USDA National Wildlife Research Center Symposia


Date of this Version

October 1993


Contraception in wildlife management. APHIS Technical Bulletin No. 1853. USDA, Animal and Plant Health Inspection Service, Washington, D.C., USA.


Successful contraception in wildlife requires both an efficacious and safe contraceptive agent and an efficacious and safe method of delivering that agent to the animal. Remote delivery systems (RDS)-mechanical devices capable of administering a single dose to an unrestrained animal, usually by means of a ballistic projectile-can target specific animals and facilitate the administration of contraceptives on a body weight basis. Liquid, solid, and semisolid formulations can be delivered via RDS, and sometimes treatment costs can go down with this methodology. Disadvantages of RDS include the fact that many of them can be used only on larger animals and RDS’ inherent complexity increases the probability of administration failure.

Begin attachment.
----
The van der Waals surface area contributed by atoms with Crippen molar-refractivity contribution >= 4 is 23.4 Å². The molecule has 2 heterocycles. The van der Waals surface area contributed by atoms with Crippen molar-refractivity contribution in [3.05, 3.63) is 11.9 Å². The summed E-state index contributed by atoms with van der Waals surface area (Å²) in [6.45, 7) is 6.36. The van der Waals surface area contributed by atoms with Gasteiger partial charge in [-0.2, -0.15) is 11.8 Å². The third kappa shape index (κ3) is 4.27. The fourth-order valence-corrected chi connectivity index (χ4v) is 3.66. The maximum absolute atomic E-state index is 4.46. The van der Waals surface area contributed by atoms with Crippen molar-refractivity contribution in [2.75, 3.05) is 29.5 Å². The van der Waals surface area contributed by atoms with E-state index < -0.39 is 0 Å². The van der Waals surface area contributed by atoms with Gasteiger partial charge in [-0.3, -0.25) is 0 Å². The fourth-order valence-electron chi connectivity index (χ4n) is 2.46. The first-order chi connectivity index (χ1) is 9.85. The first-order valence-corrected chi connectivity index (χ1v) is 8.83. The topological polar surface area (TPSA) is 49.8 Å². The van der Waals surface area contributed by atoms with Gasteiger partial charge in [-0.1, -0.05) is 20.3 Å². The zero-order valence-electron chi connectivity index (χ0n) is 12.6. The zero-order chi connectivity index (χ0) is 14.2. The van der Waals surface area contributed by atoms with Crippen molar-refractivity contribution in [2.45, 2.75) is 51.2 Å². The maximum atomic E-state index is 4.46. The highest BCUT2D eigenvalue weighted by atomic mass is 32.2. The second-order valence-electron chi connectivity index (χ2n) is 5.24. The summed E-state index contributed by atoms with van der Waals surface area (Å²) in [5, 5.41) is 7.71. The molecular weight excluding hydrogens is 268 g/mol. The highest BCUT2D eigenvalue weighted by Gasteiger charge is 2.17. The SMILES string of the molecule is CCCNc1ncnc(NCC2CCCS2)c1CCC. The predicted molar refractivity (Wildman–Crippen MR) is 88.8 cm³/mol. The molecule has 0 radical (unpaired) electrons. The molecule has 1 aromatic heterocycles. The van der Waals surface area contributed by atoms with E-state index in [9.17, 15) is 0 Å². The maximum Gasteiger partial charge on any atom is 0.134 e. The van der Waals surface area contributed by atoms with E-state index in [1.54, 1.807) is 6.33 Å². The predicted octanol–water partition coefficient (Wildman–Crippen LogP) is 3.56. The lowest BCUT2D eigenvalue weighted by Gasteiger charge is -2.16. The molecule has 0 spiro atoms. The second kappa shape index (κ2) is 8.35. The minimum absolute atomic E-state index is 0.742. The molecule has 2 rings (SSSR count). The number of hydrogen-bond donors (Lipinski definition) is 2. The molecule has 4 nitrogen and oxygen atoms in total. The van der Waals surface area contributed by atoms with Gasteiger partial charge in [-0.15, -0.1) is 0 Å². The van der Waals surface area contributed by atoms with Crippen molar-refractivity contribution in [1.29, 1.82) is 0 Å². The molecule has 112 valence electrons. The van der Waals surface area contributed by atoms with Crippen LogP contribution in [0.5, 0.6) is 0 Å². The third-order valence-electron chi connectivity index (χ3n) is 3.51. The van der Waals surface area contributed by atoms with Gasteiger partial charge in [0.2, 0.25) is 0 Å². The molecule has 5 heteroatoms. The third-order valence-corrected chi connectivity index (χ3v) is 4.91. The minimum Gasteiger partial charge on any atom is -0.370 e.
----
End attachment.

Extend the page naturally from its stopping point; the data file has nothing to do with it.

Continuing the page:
Most RDS use a powered gun to deliver either a dart or biobullet containing the contraceptive product. Biobullet RDS are capable of treating many animals rapidly. Both darts and biobullets can be designed to deliver different formulations to provide controlled release of contraceptives at a predetermined rate for a given period. The four general classes of controlled release systems (mechanical pumps, osmotic pumps, chemically controlled systems, and diffusional systems) are discussed. Chemically controlled and diffusional systems comprised of biodegradable polymers offer the most promise for single-dose, prolonged contraceptive release that can be remotely delivered to wildlife.